FIG. 8 is a diagrammatic, front elevational view showing the attitude of the clamping levers when the user wishes to exert muscular effort upwardly on the exercise bar in opposition to weight resistance, portions of the bar being broken away to reveal the full length of the lever;
FIG. 9 is a view comparable to FIG. 8, but showing the attitude of the clamping levers when resistance to downward movement of the exercise bar is desired;
FIG. 11) shows the lever positions when the exercise bar is immobilized, as for chinning, or the like; and,
FIG. 11 shows the lever positions when the carriage is freely movable and in floating condition.
While the exercise machine of the invention is susceptible of numerous physical embodiments, depending upon the environment, and requirements of use, substantial numbers of the herein shown and described embodiment have been made, tested and used, and all have performed in an eminently satisfactory manner.
The exercise machine of the invention, also sometimes termed a conditioning unit, generally designated by the reference numeral 16, comprises a vertically elongated frame 17 extending from a lower end 18, ordinarily supported on a floor 19, to an upper end 21 conveniently located adjacent a ceiling 22. The back side 23 of the machine preferably abuts a wall 24 to which brackets 26 are affixed, thereby affording further stability to the structure and security against unauthorized removal of the unit.
The front side 27 of the apparatus extends outwardly into the exercise room and is partially open, whereas the two lateral sides 28 are preferably enclosed by side panels 29, in the interests of safety and security.
Inclusive of the frame 17, as appears most clearly in FIG. 2, is a spaced pair of vertical channels 31. with their grooves 32 facing toward eachother to form opposed tracks within which are movable a plurality of rollers 32, 33, 34 and 35, rotatably mounted on each side block 37 and 38 of a carriage 39 vertically translatable in the tracks 32. Connecting the two side blocks zontal bar, can be rigidly affixed to the carriage. Tie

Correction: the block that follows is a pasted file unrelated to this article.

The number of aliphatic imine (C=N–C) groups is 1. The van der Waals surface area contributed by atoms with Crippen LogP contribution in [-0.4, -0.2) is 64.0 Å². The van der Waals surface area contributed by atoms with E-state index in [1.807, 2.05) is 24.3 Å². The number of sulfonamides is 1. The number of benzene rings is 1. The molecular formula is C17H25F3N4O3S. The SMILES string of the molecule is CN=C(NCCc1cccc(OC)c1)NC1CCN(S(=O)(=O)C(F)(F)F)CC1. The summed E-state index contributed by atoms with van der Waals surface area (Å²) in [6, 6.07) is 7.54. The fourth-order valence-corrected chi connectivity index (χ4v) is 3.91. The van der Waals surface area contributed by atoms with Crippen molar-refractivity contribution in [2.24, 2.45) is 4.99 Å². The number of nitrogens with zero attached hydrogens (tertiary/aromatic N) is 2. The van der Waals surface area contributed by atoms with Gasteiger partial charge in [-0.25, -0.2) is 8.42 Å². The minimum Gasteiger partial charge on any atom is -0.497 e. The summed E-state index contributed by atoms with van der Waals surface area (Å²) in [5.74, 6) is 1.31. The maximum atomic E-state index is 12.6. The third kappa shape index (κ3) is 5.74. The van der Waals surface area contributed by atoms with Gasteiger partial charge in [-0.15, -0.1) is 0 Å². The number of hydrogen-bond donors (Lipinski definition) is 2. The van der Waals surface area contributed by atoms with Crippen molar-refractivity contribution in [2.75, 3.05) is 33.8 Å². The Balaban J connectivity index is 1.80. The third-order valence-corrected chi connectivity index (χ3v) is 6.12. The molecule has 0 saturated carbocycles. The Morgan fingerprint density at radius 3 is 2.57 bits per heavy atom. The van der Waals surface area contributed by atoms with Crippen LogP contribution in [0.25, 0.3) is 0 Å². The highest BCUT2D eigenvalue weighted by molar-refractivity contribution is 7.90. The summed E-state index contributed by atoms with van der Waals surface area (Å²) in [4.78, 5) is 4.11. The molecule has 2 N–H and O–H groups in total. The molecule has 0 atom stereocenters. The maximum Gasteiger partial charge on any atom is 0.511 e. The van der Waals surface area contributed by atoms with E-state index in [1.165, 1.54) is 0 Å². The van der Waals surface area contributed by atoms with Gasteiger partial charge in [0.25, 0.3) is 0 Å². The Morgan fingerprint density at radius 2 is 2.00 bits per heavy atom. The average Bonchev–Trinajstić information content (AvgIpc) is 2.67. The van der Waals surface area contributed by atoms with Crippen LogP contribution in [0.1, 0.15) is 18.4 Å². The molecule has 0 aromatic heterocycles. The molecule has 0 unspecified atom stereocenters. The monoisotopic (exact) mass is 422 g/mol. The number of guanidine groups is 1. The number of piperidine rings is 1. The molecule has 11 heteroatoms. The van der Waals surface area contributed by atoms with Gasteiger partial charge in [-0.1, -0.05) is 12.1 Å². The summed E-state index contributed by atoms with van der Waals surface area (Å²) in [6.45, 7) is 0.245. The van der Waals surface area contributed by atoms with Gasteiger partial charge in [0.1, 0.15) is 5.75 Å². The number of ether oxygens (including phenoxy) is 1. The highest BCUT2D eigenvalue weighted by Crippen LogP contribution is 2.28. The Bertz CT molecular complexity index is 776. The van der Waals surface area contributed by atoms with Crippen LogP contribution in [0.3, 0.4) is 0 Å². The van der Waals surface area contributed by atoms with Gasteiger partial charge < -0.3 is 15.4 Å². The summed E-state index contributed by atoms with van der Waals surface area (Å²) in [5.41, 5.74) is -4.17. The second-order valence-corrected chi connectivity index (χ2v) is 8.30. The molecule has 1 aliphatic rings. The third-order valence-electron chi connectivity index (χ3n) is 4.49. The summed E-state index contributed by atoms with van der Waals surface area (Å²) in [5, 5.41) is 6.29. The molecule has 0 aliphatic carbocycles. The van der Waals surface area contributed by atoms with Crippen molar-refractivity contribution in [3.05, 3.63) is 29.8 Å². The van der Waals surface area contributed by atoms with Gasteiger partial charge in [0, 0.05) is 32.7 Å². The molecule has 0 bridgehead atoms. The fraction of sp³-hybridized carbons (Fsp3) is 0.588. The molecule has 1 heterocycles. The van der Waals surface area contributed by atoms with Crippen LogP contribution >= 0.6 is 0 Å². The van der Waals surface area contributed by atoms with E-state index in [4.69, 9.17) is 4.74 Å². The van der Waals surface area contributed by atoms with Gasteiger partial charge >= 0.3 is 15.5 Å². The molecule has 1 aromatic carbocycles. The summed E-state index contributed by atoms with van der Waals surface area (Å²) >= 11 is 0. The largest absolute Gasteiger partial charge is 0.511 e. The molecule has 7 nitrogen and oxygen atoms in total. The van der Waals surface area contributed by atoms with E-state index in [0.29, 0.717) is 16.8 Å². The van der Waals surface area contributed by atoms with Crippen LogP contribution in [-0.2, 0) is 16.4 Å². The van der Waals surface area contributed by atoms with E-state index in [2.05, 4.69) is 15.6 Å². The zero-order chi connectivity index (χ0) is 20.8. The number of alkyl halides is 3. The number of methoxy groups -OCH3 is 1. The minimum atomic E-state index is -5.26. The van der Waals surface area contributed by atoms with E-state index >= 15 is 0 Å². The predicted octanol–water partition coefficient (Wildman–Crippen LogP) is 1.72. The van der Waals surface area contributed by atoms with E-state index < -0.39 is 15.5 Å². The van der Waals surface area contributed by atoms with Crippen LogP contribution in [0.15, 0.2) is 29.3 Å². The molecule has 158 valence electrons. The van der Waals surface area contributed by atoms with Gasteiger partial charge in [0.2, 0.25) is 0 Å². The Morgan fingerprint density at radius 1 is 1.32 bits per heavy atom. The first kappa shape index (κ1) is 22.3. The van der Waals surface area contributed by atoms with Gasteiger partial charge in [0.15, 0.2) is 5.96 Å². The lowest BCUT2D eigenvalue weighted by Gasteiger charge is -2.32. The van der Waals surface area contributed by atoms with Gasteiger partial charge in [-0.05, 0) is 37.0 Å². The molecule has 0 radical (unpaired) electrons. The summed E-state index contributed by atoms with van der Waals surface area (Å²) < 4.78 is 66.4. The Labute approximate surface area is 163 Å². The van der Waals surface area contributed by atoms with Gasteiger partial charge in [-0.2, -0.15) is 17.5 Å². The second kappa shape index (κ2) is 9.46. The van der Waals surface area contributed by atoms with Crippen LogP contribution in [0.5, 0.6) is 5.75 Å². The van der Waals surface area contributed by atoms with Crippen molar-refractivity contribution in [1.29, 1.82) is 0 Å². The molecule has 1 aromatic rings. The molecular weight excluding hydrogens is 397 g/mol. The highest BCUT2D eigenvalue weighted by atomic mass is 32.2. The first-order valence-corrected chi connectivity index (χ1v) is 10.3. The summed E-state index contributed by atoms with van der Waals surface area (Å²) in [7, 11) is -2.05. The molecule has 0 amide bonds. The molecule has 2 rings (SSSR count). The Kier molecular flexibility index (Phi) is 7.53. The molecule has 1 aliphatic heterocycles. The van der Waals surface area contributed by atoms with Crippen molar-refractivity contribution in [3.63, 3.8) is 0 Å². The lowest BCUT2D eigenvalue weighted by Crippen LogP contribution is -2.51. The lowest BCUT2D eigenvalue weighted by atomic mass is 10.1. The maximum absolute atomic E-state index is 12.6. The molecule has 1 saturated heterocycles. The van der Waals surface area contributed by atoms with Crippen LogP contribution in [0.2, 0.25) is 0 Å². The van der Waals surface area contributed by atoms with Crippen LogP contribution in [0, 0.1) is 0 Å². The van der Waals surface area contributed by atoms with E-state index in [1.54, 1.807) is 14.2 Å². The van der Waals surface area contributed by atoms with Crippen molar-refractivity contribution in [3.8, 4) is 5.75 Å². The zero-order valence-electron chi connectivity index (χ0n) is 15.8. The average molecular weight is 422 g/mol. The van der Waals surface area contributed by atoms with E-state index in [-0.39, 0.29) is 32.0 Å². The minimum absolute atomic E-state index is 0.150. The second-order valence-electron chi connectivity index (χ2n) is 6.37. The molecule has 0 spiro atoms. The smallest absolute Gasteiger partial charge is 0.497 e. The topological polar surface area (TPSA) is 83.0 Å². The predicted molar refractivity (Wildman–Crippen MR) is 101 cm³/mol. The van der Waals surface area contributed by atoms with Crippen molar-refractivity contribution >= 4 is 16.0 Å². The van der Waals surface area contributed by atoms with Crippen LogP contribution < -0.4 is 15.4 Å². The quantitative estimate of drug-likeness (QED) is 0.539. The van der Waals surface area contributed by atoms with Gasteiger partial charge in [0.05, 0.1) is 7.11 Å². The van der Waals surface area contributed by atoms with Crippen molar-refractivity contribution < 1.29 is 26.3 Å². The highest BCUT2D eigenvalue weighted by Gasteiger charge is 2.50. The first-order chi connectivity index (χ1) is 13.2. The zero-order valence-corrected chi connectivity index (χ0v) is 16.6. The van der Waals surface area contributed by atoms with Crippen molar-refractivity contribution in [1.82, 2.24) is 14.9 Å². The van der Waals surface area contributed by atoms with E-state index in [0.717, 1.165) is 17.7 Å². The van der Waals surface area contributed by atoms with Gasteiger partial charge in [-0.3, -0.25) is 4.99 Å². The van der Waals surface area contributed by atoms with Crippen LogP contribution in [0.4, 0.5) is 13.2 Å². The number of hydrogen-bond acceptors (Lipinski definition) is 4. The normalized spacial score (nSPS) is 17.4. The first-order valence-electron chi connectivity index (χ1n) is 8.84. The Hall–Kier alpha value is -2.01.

, rods and struts 46 are mounted on end brackets which, in turn, support the exercise bar 43. The rods and struts are themselves rigidly secured, as by welding, to the side blocks 37 and 38 of the carriage 3'9.
Resilient bumpers 47 mounted on a crosschannel 48 spanning the lower ends of the vertical channels 31 cushion the weight of the carriage 39 in lowermost can riage position.
Attaching the carriage 39 to the weight system, generally designated by the reference numeral 51, is a connecting member52 comprising a transverse rear plate 53 having mounted thereon a spaced pair of fore and aft fastening blocks 54 and 55, or plates, each block including a pair of drilledand tapped openings 56 and 57 on the forward edge of the block to receive a total of four machine screws 58 extending through four opena top front pulley65, appropriately mounted on the top w front of the frame, a horizontal run 66 extending rear wardly from the pulley 6S, and passing over a top rear pulIey67 carried on the frame, and a vertical run 68 connected at its lower end to an eye bolt 69 mounted on a weight 71 counterbalancing the sum of the weights of the exercise bar structure, the carriage 39 and the connector mechanism 52. The counterweight 71 is constrained to move vertically by a spaced pair of vertical bars 72 having their ends mounted on the top of the frame and the bottom of the frame and extending through vertical passageways 73 formed on each lateral side of the counterweight 71.
As a result of the counterbalancing structure, the carriage can be made to float so that it will remain in any vertical base" position in which the user places it. A minimum of effort is required to shift the carriage to the desired vertical location since, in substance, only the rolling friction of the guide rollers 32 35 on each side of the carriage need be overcome.
When it is desired, however, to impose weight on the carriage structure so that any movement of the carriage away from base position is resisted, it is only necessary for the user to move one or the other of a pair of lever arms 76 and 77 in the appropriate direction, as will subsequently be described.